Let’s talk some more about the visual design. Aside from the various styles employed for different items (the cards for the state security forces are inspired by Communist propaganda posters, for example), what is most impressive is how the visual design brings the functional and the authentificating side of the game together. That begins with the game board: Making it look like a map is a classic way to increase players’ identifications with their roles. After all, their counterparts would have often done the same – imagine the Soviet general Zhukov bent over a map, deciding where to deploy his tanks in Budapest. So, the map’s mediacy (as you are not seeing any people or buildings up close from an onlooker’s perspective) adds to the game’s immediacy (as you feel you are right in the shoes of the actual decision-maker). Days of Ire, however, goes beyond that. The game board turns your gaming table into the desk of the decision-maker: The locations are marked by old photographs which seem to be pinned to the map and connected by strings. There is even an “ashtray” on the game board, as if you as the Soviet commander or the leader of the revolutionaries are nervously chain-smoking while planning your movements. Once more, the design brings authenticity and functionality together: The ashtray doubles as a holding box for reminder chits.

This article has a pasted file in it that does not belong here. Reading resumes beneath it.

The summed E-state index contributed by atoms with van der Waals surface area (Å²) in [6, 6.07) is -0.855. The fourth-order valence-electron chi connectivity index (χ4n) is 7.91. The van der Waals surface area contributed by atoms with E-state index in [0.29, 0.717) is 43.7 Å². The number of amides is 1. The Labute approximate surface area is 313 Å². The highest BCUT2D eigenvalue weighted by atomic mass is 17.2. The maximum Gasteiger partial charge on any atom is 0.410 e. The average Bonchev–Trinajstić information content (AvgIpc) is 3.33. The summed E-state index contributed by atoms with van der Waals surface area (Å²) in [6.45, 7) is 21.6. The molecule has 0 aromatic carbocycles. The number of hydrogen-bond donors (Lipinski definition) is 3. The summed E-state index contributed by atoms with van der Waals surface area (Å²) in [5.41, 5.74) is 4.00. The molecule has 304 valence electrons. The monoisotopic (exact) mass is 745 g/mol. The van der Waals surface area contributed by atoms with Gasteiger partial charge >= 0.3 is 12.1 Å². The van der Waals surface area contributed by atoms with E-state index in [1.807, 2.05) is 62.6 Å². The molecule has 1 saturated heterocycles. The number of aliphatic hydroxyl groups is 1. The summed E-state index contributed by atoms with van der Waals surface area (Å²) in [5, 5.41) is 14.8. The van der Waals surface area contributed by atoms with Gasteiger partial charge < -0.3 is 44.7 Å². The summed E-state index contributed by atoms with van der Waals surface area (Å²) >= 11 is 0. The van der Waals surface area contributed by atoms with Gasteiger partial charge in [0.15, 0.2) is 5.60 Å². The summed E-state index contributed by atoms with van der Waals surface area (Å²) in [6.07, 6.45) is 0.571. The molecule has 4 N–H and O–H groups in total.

One group of people is notably absent from the visual design (compared to other Cold War games): Political leaders barely feature in the pictures. Instead, we get to see civilians and soldiers galore. That helps the players identify with these ordinary people, but it also takes the events somewhat out of their political context.
What remains is a narrative of a patriotic Hungarian uprising against Soviet, vaguely Communist foreign rule. One wonders how much that is due to the game’s unique genesis: Contrary to most other board games, Days of Ire was not conceived primarily for commercial motives or as a labor of love of the designers. It was initiated by a diplomat posted at the Hungarian embassy in Warsaw for the celebrations of the 60th anniversary of the events in 2016. He acted as a historical consultant and influenced some of the design decisions – for example, to include a fully-cooperative mode, and to unify Hungarian state security forces and Soviet army into one player. After the release, the game was also submitted to the Ministry of Human Resources by the Hungarian publisher and approved as supplementary teaching material for Hungarian schools.
Among the Cold War board games, I bestow on it the title of The Most Visually Beautiful .